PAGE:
Earlier in the day, Jon Rothstein over at CBS Sports labeled Cat Barber as one of five potential breakout stars for the upcoming season. It’s one of those columns that’s based in some fact, a lot of projection and a need to fill column inches.
For Pack fans, it’s an inclusion that makes sense. For outside observers, it could be a bit confusing – the same player that got benched in February is now going to be a breakout player as a sophomore? To understand how that seems possible, or even likely, requires us to dig into the job that Mark Gottfried and the coaching staff did converting Anthony Barber from ‘AAU point guard’ into ‘college point guard’.
Now, as a warning here, small sample size caveats abound when we break up Barber’s freshman season into sections and try to get a read on his progression over the year. Some of this is just a few bad shooting nights, for example. But it also traces some real progress by Barber through the year and shows why Pack fans are so high on his potential going into his sophomore season.
The Fast Start
|Average||29.75||--||13.50||14-26 (53%)||3-6 (50%)||2.75||1.50|
Barber began his career living up to every bit of expectation that accompanied him to NC State – he was a quick, deadly guard who could seemingly score at will. It was easy to forgive a middling (though hardly bad) assist-to-turnover ratio when the freshman was hitting 50 percent of his shots from the floor.
He played starter's minutes from the opening tip, despite technically coming off the bench the first four games, and it seemed clear that he was going to wrestle the starting job away from incumbent Tyler Lewis in short order. And he did.
The Ascent and the Decline
|Florida Gulf Coast||27||100||12||5-8||0-0||6||5|
|Long Beach St.||35||119||19||5-10||2-5||4||2|
|Average||28.67||--||10.22||63-157 (40%)||5-32 (15%)||4.33||2.11|
This is every start that Barber made his freshman year, which spans around two months of real time from his first start in late November to his last start in early February. It’s clear why Gottfried promoted him to the starting role, and through most of the non-conference season this looked like the right move for the team.
But there were cracks showing, in the sense that Barber was not only prone to take a lot of shots, but prone to take a lot of bad shots – specifically long 2-pointers early in the shot clock. What made matters worse is that his solution to his shooting woes was to shoot more, almost certainly due to his high school career as being the guy who had to score.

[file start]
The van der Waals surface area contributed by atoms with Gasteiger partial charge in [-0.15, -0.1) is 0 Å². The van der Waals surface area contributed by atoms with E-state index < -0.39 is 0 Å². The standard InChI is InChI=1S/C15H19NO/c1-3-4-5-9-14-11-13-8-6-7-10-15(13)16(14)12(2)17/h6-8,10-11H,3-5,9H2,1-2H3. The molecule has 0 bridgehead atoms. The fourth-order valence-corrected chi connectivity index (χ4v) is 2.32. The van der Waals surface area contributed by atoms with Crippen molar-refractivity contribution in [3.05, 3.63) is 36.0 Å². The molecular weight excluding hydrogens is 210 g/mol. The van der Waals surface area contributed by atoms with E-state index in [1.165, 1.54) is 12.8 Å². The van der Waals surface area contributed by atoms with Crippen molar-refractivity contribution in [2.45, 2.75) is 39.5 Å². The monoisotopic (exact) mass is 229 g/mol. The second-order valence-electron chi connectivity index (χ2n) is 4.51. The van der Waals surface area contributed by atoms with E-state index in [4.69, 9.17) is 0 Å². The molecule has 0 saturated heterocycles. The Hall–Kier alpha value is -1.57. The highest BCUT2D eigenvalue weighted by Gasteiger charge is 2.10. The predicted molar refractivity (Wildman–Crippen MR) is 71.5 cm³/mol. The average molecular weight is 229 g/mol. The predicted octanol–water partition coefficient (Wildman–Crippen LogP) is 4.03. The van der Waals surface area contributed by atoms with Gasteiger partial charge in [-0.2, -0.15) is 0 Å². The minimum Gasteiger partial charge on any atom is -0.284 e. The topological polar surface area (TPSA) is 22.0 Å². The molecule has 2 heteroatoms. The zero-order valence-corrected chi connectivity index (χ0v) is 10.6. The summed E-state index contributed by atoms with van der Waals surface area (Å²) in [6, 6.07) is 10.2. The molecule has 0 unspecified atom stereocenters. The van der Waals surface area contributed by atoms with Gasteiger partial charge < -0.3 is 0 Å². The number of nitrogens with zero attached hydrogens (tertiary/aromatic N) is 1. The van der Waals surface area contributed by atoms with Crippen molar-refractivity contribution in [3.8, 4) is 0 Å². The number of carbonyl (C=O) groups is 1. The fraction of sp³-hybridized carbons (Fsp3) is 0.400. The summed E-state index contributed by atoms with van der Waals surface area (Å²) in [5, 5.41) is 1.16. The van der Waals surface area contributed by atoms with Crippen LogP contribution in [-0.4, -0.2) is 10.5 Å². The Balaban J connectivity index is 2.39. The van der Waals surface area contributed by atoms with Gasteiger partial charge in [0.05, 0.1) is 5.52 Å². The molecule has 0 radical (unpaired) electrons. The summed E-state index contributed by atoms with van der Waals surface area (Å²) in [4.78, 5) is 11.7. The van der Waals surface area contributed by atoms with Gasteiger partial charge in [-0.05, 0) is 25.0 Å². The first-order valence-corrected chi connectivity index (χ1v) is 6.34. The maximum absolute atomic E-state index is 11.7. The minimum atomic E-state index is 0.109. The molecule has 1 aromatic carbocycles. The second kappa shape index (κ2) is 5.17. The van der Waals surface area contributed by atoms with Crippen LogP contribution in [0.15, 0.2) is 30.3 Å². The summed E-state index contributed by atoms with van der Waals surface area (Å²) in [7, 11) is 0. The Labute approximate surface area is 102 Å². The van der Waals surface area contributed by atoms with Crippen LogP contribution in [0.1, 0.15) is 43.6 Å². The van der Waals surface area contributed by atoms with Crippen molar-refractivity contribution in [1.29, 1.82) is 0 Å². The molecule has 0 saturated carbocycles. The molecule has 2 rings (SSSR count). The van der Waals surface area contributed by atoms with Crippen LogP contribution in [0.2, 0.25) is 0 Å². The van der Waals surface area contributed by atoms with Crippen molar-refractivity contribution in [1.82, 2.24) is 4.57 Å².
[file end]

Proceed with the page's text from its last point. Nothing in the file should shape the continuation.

Barber posted just two offensive ratings over 100 in his first nine ACC games, almost entirely thanks to his poor shooting. He actually remained a competent distributor and took care of the ball, things that likely kept him in the starting role for a while longer even as his shot selection showed no signs of improving. After losing at North Carolina, and falling to 4-5 in league play, Gottfried made the move to bring Lewis back as a starter.
|Average||13.8||--||3||3-11 (27%)||3-9 (33%)||2||1.8|
The immediate aftermath of Barber’s benching wasn't exactly hope inspiring, as Barber continued to struggle shooting the ball and also turned it over at a much higher clip than he had all season. He had the ultimate humbling when he played just four minutes against Virginia Tech while watching Lewis turn in an eleven assist, zero turnover game. It’s impossible to know if that was a true turning point in the mindset of Barber, but after that game things finally started to click back into place for the freshman point.
|Average||18.44||--||5.89||16-29 (55%)||1-1 (100%)||3.00||1.00|
Four times over the final nine-game stretch, Barber had more assists than he had shot attempts – a feat he never accomplished once prior to being benched. Some of this improvement is that he shot better, but most of it is simply that he took better shots. There were maybe two or three shots he attempted in the last month that could be considered "poor shot selection." For the most part it appeared that he had not only taken the lessons from the rest of the season to heart, but that he was already applying them on the court even as he was no longer "the guy." That’s the growth that a casual observer isn't going to notice, and it’s the growth that has so many Pack fans rightfully excited going forward.
It's growth earned the hard way, through demotion and mistakes, which points to the idea that Anthony Barber isn't just a guy who knows how to score the ball but a guy who is beginning to understand how to lead a team as a point guard.